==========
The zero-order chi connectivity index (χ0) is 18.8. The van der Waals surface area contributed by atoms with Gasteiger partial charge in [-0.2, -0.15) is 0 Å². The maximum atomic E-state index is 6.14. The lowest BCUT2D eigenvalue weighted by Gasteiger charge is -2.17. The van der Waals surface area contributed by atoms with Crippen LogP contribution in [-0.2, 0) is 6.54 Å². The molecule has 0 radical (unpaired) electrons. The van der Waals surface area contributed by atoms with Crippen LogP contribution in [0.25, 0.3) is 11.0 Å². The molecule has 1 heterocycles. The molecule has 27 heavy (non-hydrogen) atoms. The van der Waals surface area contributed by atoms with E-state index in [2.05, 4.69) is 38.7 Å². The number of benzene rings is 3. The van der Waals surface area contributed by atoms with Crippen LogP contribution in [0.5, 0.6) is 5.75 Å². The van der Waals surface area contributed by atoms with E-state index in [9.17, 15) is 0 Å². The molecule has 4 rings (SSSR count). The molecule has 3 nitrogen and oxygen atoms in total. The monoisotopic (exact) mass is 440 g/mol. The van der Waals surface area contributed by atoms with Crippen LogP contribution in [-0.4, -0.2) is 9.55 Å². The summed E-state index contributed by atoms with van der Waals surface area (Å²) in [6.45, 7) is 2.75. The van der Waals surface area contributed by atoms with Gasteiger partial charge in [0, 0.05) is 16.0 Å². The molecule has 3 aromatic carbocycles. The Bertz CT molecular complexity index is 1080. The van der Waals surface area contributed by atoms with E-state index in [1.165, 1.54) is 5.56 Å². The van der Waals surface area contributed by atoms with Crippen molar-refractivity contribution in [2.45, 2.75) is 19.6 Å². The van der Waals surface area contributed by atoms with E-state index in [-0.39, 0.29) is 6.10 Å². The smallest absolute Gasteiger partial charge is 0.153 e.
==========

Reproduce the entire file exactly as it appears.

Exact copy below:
The zero-order chi connectivity index (χ0) is 18.8. The van der Waals surface area contributed by atoms with Gasteiger partial charge in [-0.2, -0.15) is 0 Å². The maximum atomic E-state index is 6.14. The lowest BCUT2D eigenvalue weighted by Gasteiger charge is -2.17. The van der Waals surface area contributed by atoms with Crippen LogP contribution in [-0.2, 0) is 6.54 Å². The molecule has 0 radical (unpaired) electrons. The van der Waals surface area contributed by atoms with Crippen LogP contribution in [0.25, 0.3) is 11.0 Å². The molecule has 1 heterocycles. The molecule has 27 heavy (non-hydrogen) atoms. The van der Waals surface area contributed by atoms with E-state index in [2.05, 4.69) is 38.7 Å². The number of benzene rings is 3. The van der Waals surface area contributed by atoms with Crippen LogP contribution in [0.5, 0.6) is 5.75 Å². The van der Waals surface area contributed by atoms with E-state index in [9.17, 15) is 0 Å². The molecule has 4 rings (SSSR count). The molecule has 3 nitrogen and oxygen atoms in total. The monoisotopic (exact) mass is 440 g/mol. The van der Waals surface area contributed by atoms with Crippen LogP contribution in [-0.4, -0.2) is 9.55 Å². The summed E-state index contributed by atoms with van der Waals surface area (Å²) in [6.45, 7) is 2.75. The van der Waals surface area contributed by atoms with Gasteiger partial charge in [0, 0.05) is 16.0 Å². The molecule has 3 aromatic carbocycles. The Bertz CT molecular complexity index is 1080. The van der Waals surface area contributed by atoms with E-state index in [1.165, 1.54) is 5.56 Å². The van der Waals surface area contributed by atoms with Crippen molar-refractivity contribution in [2.45, 2.75) is 19.6 Å². The van der Waals surface area contributed by atoms with E-state index in [-0.39, 0.29) is 6.10 Å². The smallest absolute Gasteiger partial charge is 0.153 e.